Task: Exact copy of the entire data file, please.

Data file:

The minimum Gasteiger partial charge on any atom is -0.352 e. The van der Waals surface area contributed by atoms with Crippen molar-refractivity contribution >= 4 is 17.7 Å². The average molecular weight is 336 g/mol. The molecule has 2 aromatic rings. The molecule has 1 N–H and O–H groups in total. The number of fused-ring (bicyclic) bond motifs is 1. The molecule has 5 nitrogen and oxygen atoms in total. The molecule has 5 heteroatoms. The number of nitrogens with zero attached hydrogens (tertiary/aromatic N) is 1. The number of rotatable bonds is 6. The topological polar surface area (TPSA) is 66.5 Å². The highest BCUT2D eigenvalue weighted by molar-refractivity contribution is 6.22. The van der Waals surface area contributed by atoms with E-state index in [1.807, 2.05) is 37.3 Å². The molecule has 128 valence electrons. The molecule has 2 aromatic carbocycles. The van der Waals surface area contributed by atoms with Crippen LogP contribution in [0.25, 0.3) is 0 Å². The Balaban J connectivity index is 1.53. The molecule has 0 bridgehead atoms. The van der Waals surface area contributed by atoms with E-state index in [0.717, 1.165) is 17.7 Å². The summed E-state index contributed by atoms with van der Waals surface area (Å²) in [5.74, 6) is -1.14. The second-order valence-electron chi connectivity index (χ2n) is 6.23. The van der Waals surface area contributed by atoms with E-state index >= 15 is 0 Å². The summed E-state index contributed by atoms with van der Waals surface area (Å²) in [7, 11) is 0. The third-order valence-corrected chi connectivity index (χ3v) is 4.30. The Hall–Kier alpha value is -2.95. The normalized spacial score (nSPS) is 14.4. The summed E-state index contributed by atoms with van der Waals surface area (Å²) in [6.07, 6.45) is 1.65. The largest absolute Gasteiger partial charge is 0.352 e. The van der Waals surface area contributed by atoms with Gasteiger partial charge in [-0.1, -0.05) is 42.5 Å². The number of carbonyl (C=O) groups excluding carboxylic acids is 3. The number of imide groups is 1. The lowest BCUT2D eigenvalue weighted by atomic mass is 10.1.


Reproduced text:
The minimum Gasteiger partial charge on any atom is -0.352 e. The van der Waals surface area contributed by atoms with Crippen molar-refractivity contribution >= 4 is 17.7 Å². The average molecular weight is 336 g/mol. The molecule has 2 aromatic rings. The molecule has 1 N–H and O–H groups in total. The number of fused-ring (bicyclic) bond motifs is 1. The molecule has 5 nitrogen and oxygen atoms in total. The molecule has 5 heteroatoms. The number of nitrogens with zero attached hydrogens (tertiary/aromatic N) is 1. The number of rotatable bonds is 6. The topological polar surface area (TPSA) is 66.5 Å². The highest BCUT2D eigenvalue weighted by molar-refractivity contribution is 6.22. The van der Waals surface area contributed by atoms with E-state index in [1.807, 2.05) is 37.3 Å². The molecule has 128 valence electrons. The molecule has 2 aromatic carbocycles. The van der Waals surface area contributed by atoms with Crippen LogP contribution in [0.25, 0.3) is 0 Å². The Balaban J connectivity index is 1.53. The molecule has 0 bridgehead atoms. The van der Waals surface area contributed by atoms with E-state index in [0.717, 1.165) is 17.7 Å². The summed E-state index contributed by atoms with van der Waals surface area (Å²) in [5.74, 6) is -1.14. The second-order valence-electron chi connectivity index (χ2n) is 6.23. The van der Waals surface area contributed by atoms with E-state index >= 15 is 0 Å². The summed E-state index contributed by atoms with van der Waals surface area (Å²) in [7, 11) is 0. The third-order valence-corrected chi connectivity index (χ3v) is 4.30. The Hall–Kier alpha value is -2.95. The normalized spacial score (nSPS) is 14.4. The summed E-state index contributed by atoms with van der Waals surface area (Å²) in [6.07, 6.45) is 1.65. The largest absolute Gasteiger partial charge is 0.352 e. The van der Waals surface area contributed by atoms with Gasteiger partial charge in [-0.1, -0.05) is 42.5 Å². The number of carbonyl (C=O) groups excluding carboxylic acids is 3. The number of imide groups is 1. The lowest BCUT2D eigenvalue weighted by atomic mass is 10.1.